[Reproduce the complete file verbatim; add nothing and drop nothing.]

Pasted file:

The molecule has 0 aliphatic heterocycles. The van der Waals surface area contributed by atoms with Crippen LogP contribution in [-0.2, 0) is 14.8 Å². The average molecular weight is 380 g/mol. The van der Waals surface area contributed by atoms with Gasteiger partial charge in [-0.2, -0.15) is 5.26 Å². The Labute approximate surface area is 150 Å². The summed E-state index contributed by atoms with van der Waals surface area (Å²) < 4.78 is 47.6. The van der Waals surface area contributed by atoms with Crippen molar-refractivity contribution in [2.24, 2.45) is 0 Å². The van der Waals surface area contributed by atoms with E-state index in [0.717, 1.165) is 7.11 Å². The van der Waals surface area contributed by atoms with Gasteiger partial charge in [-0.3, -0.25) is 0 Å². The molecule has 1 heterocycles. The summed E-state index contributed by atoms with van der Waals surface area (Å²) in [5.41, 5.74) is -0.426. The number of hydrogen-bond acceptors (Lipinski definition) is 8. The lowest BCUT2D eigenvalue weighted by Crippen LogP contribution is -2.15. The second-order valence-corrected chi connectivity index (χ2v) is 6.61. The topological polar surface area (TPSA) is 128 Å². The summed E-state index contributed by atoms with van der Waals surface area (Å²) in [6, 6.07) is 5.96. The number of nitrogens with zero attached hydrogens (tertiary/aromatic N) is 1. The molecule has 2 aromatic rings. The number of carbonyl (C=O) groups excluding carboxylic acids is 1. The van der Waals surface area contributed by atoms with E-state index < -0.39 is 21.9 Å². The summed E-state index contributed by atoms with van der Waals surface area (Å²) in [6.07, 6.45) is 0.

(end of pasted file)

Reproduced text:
The molecule has 0 aliphatic heterocycles. The van der Waals surface area contributed by atoms with Crippen LogP contribution in [-0.2, 0) is 14.8 Å². The average molecular weight is 380 g/mol. The van der Waals surface area contributed by atoms with Gasteiger partial charge in [-0.2, -0.15) is 5.26 Å². The Labute approximate surface area is 150 Å². The summed E-state index contributed by atoms with van der Waals surface area (Å²) < 4.78 is 47.6. The van der Waals surface area contributed by atoms with Crippen molar-refractivity contribution in [2.24, 2.45) is 0 Å². The van der Waals surface area contributed by atoms with E-state index in [0.717, 1.165) is 7.11 Å². The van der Waals surface area contributed by atoms with Gasteiger partial charge in [-0.3, -0.25) is 0 Å². The molecule has 1 heterocycles. The summed E-state index contributed by atoms with van der Waals surface area (Å²) in [5.41, 5.74) is -0.426. The number of hydrogen-bond acceptors (Lipinski definition) is 8. The lowest BCUT2D eigenvalue weighted by Crippen LogP contribution is -2.15. The second-order valence-corrected chi connectivity index (χ2v) is 6.61. The topological polar surface area (TPSA) is 128 Å². The summed E-state index contributed by atoms with van der Waals surface area (Å²) in [6, 6.07) is 5.96. The number of nitrogens with zero attached hydrogens (tertiary/aromatic N) is 1. The molecule has 2 aromatic rings. The number of carbonyl (C=O) groups excluding carboxylic acids is 1. The van der Waals surface area contributed by atoms with E-state index < -0.39 is 21.9 Å². The summed E-state index contributed by atoms with van der Waals surface area (Å²) in [6.07, 6.45) is 0.